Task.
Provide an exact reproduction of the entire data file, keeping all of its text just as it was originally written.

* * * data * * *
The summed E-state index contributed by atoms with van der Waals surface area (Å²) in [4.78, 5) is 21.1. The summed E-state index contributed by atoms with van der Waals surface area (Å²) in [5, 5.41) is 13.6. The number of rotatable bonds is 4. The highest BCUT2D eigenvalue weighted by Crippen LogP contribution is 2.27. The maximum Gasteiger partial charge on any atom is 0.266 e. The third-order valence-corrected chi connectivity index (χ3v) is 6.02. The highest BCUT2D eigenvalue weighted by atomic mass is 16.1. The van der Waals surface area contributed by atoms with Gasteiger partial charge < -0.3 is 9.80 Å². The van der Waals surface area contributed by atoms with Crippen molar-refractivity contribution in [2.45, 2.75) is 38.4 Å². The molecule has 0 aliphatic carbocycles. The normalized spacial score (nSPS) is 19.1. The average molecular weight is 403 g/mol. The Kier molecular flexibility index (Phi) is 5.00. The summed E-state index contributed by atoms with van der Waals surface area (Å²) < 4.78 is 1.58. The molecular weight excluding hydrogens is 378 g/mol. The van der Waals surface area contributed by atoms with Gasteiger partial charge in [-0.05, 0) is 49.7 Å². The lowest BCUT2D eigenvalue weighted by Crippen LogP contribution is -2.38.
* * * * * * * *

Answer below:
The summed E-state index contributed by atoms with van der Waals surface area (Å²) in [4.78, 5) is 21.1. The summed E-state index contributed by atoms with van der Waals surface area (Å²) in [5, 5.41) is 13.6. The number of rotatable bonds is 4. The highest BCUT2D eigenvalue weighted by Crippen LogP contribution is 2.27. The maximum Gasteiger partial charge on any atom is 0.266 e. The third-order valence-corrected chi connectivity index (χ3v) is 6.02. The highest BCUT2D eigenvalue weighted by atomic mass is 16.1. The van der Waals surface area contributed by atoms with Gasteiger partial charge < -0.3 is 9.80 Å². The van der Waals surface area contributed by atoms with Crippen molar-refractivity contribution in [2.45, 2.75) is 38.4 Å². The molecule has 0 aliphatic carbocycles. The normalized spacial score (nSPS) is 19.1. The average molecular weight is 403 g/mol. The Kier molecular flexibility index (Phi) is 5.00. The summed E-state index contributed by atoms with van der Waals surface area (Å²) < 4.78 is 1.58. The molecular weight excluding hydrogens is 378 g/mol. The van der Waals surface area contributed by atoms with Gasteiger partial charge in [-0.05, 0) is 49.7 Å². The lowest BCUT2D eigenvalue weighted by Crippen LogP contribution is -2.38.